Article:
Tom Matte’s Collection of Stories About the Baltimore Ravens

Joe Flacco (Photo by Bill Hughes)

I recently ran across a very interesting book full of pro football stories. This is right down my alley, since I go back way back – to the halcyon days of the Baltimore Colts.

In fact, I recall being at one of the Colts’ training camps back in the 50s, in Westminster,  Maryland, (Western Maryland College, now McDaniel College), watching legendary coach Weeb Ewbank walking off the field with one of his then star halfbacks – Billy Vessels – a Heisman Trophy winner.

Getting back to the book. Its title is: “Tales from the Baltimore Ravens Sideline.” Its co-author was one the golden boys, ex-Baltimore Colts’ players, No. 41 himself, Tom Matte.

The sub-title for Matte’s tome goes like this: “A Collection of the Greatest Ravens Stories Ever Told.” Well, that turned out to be a little over the top, but still it made for a good read. Matte’s co-author was Jeff Seidel.

Matte’s pro career was spent with just one team. You guessed it: the Baltimore Colts. And, what a splendid career it was from 1961 to 1972. One of its highlights was in 1969, when he scored three TDs as the Colts won the NFL championship by beating the Cleveland Browns. Matte went both ways on the gridiron, excelling as a running back and also as a quarterback.

Matte’s book chronicles the Ravens from 1996, its initial year in the league, after it was taken from Cleveland by its owner, Art Modell. It was Baltimore’s good fortune that Modell was fed up with his team’s lack of support in Cleveland, Ohio, otherwise we (Baltimore) would still be on the outside looking to get into the National Football League. Bottom line: No Art Modell – No pro football in Baltimore.

The book begins with the 1996 team and continues till the 2016-17 season. This includes the two years the Ravens won the big won – the Super Bowl.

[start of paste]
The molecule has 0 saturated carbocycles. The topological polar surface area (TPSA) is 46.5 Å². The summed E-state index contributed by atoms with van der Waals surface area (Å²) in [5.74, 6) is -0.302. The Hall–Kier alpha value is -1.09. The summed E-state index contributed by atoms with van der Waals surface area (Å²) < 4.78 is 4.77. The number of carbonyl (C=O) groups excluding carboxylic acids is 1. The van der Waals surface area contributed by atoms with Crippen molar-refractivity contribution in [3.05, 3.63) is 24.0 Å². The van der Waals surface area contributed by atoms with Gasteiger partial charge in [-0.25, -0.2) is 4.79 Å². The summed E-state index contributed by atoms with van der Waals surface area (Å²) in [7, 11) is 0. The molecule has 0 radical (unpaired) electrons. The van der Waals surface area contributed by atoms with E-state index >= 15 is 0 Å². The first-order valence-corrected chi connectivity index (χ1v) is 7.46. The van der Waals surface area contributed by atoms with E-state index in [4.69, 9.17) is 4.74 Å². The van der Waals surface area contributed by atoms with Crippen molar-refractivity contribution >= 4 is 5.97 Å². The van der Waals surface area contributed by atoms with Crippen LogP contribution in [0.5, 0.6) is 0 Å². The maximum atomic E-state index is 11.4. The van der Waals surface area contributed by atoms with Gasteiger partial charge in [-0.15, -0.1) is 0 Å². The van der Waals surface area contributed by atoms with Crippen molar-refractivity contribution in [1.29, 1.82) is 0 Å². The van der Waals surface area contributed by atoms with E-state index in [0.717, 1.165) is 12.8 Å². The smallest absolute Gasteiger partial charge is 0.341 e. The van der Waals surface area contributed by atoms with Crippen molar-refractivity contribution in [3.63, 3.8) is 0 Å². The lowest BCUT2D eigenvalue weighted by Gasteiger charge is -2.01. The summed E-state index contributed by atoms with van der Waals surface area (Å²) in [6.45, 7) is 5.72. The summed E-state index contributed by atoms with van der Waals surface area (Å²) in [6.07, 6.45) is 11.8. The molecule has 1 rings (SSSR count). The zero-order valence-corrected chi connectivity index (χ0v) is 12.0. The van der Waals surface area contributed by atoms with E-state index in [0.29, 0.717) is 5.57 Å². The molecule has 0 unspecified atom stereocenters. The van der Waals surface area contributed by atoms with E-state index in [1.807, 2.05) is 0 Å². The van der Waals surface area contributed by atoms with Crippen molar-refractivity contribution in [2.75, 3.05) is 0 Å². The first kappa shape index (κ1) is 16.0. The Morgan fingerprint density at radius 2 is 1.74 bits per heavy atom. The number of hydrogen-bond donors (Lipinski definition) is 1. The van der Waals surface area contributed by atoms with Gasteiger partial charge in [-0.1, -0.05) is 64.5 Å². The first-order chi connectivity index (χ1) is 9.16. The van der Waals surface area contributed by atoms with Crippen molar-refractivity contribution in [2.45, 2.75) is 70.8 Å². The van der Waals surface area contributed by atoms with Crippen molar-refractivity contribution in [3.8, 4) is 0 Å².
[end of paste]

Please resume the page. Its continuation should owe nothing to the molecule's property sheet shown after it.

Naturally, QB Joe Flacco gets a lot of coverage in the book by Matte. He played for the Ravens for ten years from 2008- 2018. And, it was Flacco, who led the team to a Super Bowl victory over the San Francisco 49ers in 2013. The victory celebration for that triumph in downtown Baltimore was a joy to behold. As you can see from this photo, no one enjoyed it more than the Ravens’ winning QB – Joe Flacco.

Besides Flacco, who set a team record of 212 TDs in his fabulous career, Matte also had high praise for the likes of: Jamal Lewis, Ray Rice, Derrick Mason, Torrey Smith, Marshall Yanda, the one and only Ray Lewis, the incomparable Ed Reed, the kicker Justin Tucker,  Peter Boulware, and finally the HC of the Ravens from 2008 till the present – John Harbaugh.

Matte relates how the team held a rally a day before leaving for the 2001 Super Bowl game in Tampa, Florida, at the Inner Harbor. It was a rousing success with the great linebacker, Ray Lewis, leading the crowd in a cheer. Matte praised coach Brian Billick for being a master at “handling the media.” That was the time, January 28th, 2001, the Ravens easily beat the New York Giants in the Super Bowl by a score of 34-7, in Tampa.

One of the fans’ pet players, Tony “The Goose” Siragusa, got the star treatment from Matte. It is well deserved if you ask me. Matte underscored how Siragusa was seen by some fans as “a second Art Donovan.” Well, I wouldn’t go that far. Donovan was in a league of his own. Siragusa was, however, on the Super Bowl winning Ravens team against the NY Giants in 2001. He had a better than average career with the Ravens.

As for Ed Reed, Matte said of the fantastic defensive back, “there are few better than him.” He was right on the money with that statement. Reed played with the Ravens from 2002 to 2012. He was “part of the Ravens Super Bowl winning team in 2012.”

Matte continued:  “Reed is the franchise leader in interceptions, 61, and pick sixes, 7,…and holds a record for the seventh most interceptions in league history with 64.” In my view as a football junkie, Reed was one of best Ravens – ever. Matte called him “the most complete safety.”

Matte finished his book with musings on Jermaine Lewis, Shannon Sharpe, Jonathan Ogden and the tight end, Todd Heap, among other notables. The book is filled with key insights about each player and their contributions to the team.

I think Matte’s book, with an important assist from his co-author, Jeff Seidel, deserves a rating of three out of five stars. I might add you don’t have to be like me, a pro football zealot, to enjoy it either.